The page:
The Politics of RSS

By Deane Barker on June 3, 2003

Let’s get ready, now: This is a little look into what’s shaping up as a political battle over RSS. Apparently the major blog systems can’t settle on a standard, and Dave Winer has a brutal (yet probably accurate) explanation on how Bill Gates is going to use this to his advantage:

“Here’s how Microsoft is going to f**k all of us. Their blogging tool will support RSS 2.0. Basic stuff like title, link, description, and maybe to be nice, a few extras like guid, category, and generator. Then they’re going to define a namespace with poorly documented stuff the rest of us don’t understand. Some of us will support Microsoft’s extensions, others won’t. Either way it won’t matter. They’ll be able to say they’re supporting the standard and we won’t be able to say they’re not. And they’ll add and subtract features unpredictably until users get the idea that it’s safer just to stay with MS, and they’ll own yet another market.”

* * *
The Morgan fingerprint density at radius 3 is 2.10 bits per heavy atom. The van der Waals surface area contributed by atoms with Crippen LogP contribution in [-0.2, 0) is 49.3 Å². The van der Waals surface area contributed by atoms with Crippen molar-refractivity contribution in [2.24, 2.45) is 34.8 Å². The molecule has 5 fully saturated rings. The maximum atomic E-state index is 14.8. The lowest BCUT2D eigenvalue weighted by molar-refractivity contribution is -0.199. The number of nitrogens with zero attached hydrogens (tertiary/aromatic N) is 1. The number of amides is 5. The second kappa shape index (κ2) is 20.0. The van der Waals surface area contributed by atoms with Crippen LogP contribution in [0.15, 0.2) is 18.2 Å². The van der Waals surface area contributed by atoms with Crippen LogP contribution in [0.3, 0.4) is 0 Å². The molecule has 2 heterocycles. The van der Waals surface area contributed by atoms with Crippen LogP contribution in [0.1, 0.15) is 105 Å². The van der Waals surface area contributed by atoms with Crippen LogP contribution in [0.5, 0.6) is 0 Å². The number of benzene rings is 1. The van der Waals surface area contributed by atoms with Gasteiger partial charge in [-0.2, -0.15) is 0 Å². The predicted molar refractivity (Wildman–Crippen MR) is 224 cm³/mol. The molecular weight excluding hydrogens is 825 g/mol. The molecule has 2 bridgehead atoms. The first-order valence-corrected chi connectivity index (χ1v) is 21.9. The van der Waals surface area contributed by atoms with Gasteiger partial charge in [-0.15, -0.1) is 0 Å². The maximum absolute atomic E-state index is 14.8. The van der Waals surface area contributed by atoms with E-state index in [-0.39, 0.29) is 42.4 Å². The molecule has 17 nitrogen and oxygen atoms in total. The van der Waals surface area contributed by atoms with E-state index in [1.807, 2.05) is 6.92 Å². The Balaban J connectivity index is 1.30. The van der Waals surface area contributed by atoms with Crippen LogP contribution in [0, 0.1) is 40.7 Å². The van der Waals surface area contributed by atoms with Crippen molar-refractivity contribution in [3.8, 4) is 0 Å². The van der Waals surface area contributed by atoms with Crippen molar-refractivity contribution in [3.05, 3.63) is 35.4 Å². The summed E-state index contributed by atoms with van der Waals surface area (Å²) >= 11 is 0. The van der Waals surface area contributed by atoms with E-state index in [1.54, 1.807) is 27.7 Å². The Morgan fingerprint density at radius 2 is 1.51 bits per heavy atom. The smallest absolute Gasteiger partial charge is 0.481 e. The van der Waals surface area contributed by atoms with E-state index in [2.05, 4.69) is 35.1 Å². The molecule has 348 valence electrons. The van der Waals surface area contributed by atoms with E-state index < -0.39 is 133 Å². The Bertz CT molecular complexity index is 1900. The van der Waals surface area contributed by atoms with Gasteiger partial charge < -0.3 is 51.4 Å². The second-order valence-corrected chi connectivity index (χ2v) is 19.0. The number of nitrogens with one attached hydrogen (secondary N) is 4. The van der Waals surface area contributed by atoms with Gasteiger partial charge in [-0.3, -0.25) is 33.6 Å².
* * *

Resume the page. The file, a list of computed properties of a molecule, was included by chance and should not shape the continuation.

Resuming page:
He’s got a point. Microsoft has had a history of “Triple-E” — Embrace, Extend, and Eliminate.

It starts out as “Sure we’ll support that standard.” Then it becomes, “Well, we just want to add a few things to it that we think it should support. But we’re still in compliance because we support everything in the standard.” Finally it ends up as, “Okay, now that everyone is using our proprietary extensions and thus can’t move off our platform, we’re going to stop supporting the standard and make our own.” It’s happened before.